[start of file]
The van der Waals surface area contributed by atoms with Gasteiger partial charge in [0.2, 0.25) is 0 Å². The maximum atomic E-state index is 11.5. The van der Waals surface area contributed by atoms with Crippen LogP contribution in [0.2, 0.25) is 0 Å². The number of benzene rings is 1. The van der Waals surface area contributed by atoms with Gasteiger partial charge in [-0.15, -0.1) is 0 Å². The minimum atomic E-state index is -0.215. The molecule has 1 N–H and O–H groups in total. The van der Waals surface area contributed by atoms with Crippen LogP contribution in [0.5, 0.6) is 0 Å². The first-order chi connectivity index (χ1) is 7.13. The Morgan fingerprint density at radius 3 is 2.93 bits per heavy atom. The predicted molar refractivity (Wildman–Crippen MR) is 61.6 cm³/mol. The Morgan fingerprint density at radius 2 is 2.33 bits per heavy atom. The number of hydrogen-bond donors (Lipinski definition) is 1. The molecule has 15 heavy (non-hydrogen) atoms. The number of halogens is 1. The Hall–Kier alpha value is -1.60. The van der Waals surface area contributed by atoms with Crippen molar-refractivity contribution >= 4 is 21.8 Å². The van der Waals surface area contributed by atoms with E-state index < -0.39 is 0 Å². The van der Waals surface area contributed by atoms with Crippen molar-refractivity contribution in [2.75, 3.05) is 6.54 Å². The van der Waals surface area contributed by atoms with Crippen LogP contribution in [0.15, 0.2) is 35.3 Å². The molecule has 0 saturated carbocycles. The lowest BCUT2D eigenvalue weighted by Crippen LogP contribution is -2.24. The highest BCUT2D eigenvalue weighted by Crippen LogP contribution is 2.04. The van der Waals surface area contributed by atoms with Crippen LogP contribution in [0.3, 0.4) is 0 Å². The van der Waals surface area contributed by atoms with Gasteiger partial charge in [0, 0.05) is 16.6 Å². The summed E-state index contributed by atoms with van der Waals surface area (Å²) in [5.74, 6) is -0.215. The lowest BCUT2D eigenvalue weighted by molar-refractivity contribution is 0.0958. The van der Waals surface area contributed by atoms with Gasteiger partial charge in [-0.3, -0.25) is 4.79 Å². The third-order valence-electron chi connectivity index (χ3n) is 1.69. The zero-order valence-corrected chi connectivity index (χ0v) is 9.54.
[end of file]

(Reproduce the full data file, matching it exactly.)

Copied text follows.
The van der Waals surface area contributed by atoms with Gasteiger partial charge in [0.2, 0.25) is 0 Å². The maximum atomic E-state index is 11.5. The van der Waals surface area contributed by atoms with Crippen LogP contribution in [0.2, 0.25) is 0 Å². The number of benzene rings is 1. The van der Waals surface area contributed by atoms with Gasteiger partial charge in [-0.15, -0.1) is 0 Å². The minimum atomic E-state index is -0.215. The molecule has 1 N–H and O–H groups in total. The van der Waals surface area contributed by atoms with Crippen LogP contribution in [0.5, 0.6) is 0 Å². The first-order chi connectivity index (χ1) is 7.13. The Morgan fingerprint density at radius 3 is 2.93 bits per heavy atom. The predicted molar refractivity (Wildman–Crippen MR) is 61.6 cm³/mol. The Morgan fingerprint density at radius 2 is 2.33 bits per heavy atom. The number of hydrogen-bond donors (Lipinski definition) is 1. The molecule has 15 heavy (non-hydrogen) atoms. The number of halogens is 1. The Hall–Kier alpha value is -1.60. The van der Waals surface area contributed by atoms with Crippen molar-refractivity contribution >= 4 is 21.8 Å². The van der Waals surface area contributed by atoms with E-state index < -0.39 is 0 Å². The van der Waals surface area contributed by atoms with Crippen molar-refractivity contribution in [2.75, 3.05) is 6.54 Å². The van der Waals surface area contributed by atoms with Crippen LogP contribution in [0.15, 0.2) is 35.3 Å². The molecule has 0 saturated carbocycles. The lowest BCUT2D eigenvalue weighted by Crippen LogP contribution is -2.24. The highest BCUT2D eigenvalue weighted by Crippen LogP contribution is 2.04. The van der Waals surface area contributed by atoms with Crippen LogP contribution in [0.3, 0.4) is 0 Å². The van der Waals surface area contributed by atoms with Gasteiger partial charge in [0, 0.05) is 16.6 Å². The summed E-state index contributed by atoms with van der Waals surface area (Å²) in [5.74, 6) is -0.215. The lowest BCUT2D eigenvalue weighted by molar-refractivity contribution is 0.0958. The van der Waals surface area contributed by atoms with Gasteiger partial charge in [-0.3, -0.25) is 4.79 Å². The third-order valence-electron chi connectivity index (χ3n) is 1.69. The zero-order valence-corrected chi connectivity index (χ0v) is 9.54.